Haemonetics Corp. said Wednesday that it will acquire Cardiva Medical Inc., a privately held manufacturer of blood closure systems, for up to $510 million. The all-cash deal expands Haemonetics’ hospital portfolio with two catheter-based devices used to shut off access sites following minimally invasive cardiology and electrophysiology (EP) procedures.

Cardiva’s portfolio includes the Vascade vascular closure system for small-bore arterial and venous closure, primarily in interventional cardiology and peripheral vascular procedures, and the Vascade Mvp for mid-bore, multiaccess femoral vascular closure, typically used in EP procedures. The Vascade Mvp device is the only closure device approved by the U.S. FDA for cardiac ablation procedures requiring two or more access sites in the same blood vessel.

Both devices utilize the Santa Clara, Calif.-based company’s collapsible disc technology and resorbable collagen patch to stem bleeding.

In a 2018 trial, the Vascade Mvp got patients up and moving and eligible for discharge nearly four hours faster than standard manual compression. It also reduced the use of opioid pain medication.

More than 5.5 million catheter-based coronary, peripheral and EP procedures requiring access site closure are performed in the U.S. each year.

“We are excited to add Cardiva’s vascular closure technology to our portfolio and look forward to welcoming their talented team,” said Chris Simon, Haemonetics’ president and CEO. “This acquisition immediately expands and diversifies our hospital offerings in the large and growing interventional cardiology and electrophysiology markets and aligns with our innovation agenda.”

John Russell, Cardiva’s president and CEO, added that “Haemonetics’ history of leadership in hemostasis management makes the company an ideal partner to realize the full potential of our Vascade platform technology.”

Terms of transaction

Under the terms of the definitive agreement, Haemonetics will pay Cardiva $475 million at closing and up to an additional $35 million in contingent consideration based on sales growth. The acquisition, anticipated to close by the end of March, is expected to generate about $65 million-$75 million in revenue in the first fiscal year.

The deal is expected to be dilutive to adjusted net earnings per diluted share by $0.15-$0.20 in fiscal year 2022 and to have a neutral effect in fiscal 2023. By year five, Haemonetics expects to see a 10% rate of return on capital investment.

Haemonetics’ year-over-year hospital revenue climbed 2.6% to $51 million in the second quarter of fiscal 2021, as the business’ products – used primarily in nonelective cardiovascular and trauma procedures – made gains against headwinds from the COVID-19 pandemic. Hemostasis management revenue grew 4%, compared with Q2 2019, fueled by strong sales of disposables in the U.S. First half sales increased 3%, aided by strong capital equipment sales in the first quarter, followed by sales of its Teg hemostasis cartridges in the second quarter.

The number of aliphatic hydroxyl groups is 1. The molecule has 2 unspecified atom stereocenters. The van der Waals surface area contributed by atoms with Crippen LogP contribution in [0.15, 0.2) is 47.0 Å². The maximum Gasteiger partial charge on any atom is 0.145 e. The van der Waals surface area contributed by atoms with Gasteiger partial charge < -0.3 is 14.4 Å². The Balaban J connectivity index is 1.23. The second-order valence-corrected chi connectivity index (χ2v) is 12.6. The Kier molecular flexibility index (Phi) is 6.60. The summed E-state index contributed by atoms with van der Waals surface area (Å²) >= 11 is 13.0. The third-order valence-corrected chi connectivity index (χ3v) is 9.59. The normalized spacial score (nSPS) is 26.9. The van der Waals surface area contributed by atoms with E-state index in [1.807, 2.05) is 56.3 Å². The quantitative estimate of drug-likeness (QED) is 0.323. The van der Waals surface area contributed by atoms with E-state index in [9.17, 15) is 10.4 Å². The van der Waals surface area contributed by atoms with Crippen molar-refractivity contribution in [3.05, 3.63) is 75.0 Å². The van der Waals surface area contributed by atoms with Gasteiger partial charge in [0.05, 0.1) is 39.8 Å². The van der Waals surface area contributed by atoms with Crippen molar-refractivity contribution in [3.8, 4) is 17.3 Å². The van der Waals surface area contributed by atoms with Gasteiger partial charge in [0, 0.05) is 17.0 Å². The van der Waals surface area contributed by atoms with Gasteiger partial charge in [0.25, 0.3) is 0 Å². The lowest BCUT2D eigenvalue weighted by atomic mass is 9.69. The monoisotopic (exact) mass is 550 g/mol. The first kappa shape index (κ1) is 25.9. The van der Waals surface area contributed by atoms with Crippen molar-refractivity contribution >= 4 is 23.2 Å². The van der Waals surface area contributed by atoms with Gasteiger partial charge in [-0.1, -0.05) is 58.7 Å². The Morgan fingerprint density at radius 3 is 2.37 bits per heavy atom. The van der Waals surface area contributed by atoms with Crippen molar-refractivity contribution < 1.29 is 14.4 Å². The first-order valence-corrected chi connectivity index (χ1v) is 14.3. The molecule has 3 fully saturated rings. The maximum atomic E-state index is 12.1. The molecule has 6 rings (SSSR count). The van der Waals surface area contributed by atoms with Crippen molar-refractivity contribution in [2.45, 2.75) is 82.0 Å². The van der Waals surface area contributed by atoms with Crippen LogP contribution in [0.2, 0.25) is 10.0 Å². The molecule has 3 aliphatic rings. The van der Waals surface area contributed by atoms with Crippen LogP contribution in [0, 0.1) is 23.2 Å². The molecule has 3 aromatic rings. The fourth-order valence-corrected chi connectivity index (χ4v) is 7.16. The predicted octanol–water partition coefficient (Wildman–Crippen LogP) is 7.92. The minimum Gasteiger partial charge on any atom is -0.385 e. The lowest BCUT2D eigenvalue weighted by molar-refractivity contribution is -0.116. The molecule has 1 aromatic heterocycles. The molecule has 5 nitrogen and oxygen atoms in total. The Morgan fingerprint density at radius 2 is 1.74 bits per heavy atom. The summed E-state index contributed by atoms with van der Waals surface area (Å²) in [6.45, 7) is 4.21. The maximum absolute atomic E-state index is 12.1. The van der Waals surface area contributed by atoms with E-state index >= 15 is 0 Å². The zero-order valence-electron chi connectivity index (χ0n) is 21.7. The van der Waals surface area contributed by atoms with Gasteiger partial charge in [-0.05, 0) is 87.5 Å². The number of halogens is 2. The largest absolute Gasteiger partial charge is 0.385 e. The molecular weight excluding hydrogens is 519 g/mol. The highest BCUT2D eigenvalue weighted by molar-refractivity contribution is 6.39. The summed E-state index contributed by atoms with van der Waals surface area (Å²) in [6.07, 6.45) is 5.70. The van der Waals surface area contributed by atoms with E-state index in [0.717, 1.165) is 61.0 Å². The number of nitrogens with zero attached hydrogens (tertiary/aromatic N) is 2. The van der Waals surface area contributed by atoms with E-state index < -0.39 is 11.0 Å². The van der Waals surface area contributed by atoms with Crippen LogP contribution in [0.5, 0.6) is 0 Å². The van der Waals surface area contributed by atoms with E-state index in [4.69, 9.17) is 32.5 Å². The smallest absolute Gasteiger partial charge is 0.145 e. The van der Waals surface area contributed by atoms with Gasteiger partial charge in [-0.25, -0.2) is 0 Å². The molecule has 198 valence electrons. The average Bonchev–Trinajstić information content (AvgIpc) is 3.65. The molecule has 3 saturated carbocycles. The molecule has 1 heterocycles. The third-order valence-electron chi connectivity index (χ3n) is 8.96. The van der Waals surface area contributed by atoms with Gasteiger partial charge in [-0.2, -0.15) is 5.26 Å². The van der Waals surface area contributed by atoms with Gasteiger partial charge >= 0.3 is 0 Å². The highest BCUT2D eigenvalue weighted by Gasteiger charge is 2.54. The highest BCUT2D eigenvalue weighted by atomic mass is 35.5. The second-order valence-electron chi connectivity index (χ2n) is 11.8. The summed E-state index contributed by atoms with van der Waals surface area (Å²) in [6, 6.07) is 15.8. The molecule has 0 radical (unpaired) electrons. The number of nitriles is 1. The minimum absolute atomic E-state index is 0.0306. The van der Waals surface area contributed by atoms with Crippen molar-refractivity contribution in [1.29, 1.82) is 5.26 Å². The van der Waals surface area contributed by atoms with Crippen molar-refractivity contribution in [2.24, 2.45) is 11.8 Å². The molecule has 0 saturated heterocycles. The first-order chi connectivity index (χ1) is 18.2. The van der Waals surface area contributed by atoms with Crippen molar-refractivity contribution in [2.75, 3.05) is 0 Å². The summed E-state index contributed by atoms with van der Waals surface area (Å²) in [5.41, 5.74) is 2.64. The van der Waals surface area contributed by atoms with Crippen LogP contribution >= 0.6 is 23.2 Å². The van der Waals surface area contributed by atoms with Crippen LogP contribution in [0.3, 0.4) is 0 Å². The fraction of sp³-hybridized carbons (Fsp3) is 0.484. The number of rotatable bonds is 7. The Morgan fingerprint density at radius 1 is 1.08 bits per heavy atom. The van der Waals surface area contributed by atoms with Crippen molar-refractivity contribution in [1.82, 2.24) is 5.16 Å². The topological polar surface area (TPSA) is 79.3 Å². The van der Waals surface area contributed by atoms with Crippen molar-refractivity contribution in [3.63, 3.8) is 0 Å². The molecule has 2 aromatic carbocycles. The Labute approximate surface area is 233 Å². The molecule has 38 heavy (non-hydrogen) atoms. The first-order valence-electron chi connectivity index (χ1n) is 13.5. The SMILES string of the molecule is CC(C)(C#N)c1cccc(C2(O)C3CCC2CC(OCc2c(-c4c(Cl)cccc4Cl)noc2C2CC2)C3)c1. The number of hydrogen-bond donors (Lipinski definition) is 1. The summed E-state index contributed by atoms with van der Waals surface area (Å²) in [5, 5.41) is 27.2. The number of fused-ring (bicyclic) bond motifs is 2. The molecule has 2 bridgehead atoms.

Positioned for growth

During a conference call, Simon said the acquisition will increase Haemonetics’ total addressable market opportunity for hospital from $1 billion to $2.4 billion, powered by complementary sales forces. He cited “cross-pollination opportunities” in clinical and pipeline as well.

“We intend to build on Cardiva’s momentum to realize the full potential of this product portfolio by driving penetration and utilization of Vascade Mvp in electrophysiology, especially ablation procedures here in the U.S. In parallel, we will continue to grow market share of Vascade in interventional cardiology procedures, which usually require an arteriotomy,” he said.

From a strategy standpoint, Haemonetics envisions an increasing presence in the cardiology and EP markets. “[W]e continue to look for opportunities in this space,” Simon replied when asked if the company plans more hemostasis management tuck-ins.

Braintree, Mass.-based Haemonetics sees Cardiva as a further sign that it has progressed from turnaround mode to transformational growth. Last year, the company purchased the technology underlying its Teg 6S hemostasis analyzer system from Coramed Technologies LLC, of Niles, Ill., giving it ownership of intellectual property previously licensed from Coramed on an exclusive basis in the area of hospitals and hospital laboratories. The company also acquired Enicor GmbH, of Munich, Germany, a company focused on whole blood coagulation testing.

In October, Haemonetics notched 510(k) clearance for its Nexsys plasma collection system with Persona technology. The device customizes plasma collection based on an individual donor’s body composition.

Simon said the decision to buy Cardiva now was strategic, as much as it was synergistic.

“This is an attractive asset. We’re excited about revenue growth and product-based profitability over time,” he said. “They were pursuing an IPO. The opportunity cost avoidance is not trivial. We do think this is a better outcome in terms of making good on the full potential of the product and the pipeline.”

Shares of Haemonetics (NYSE:HAE) hit a high of $127.72 on Wednesday before closing at $124.57.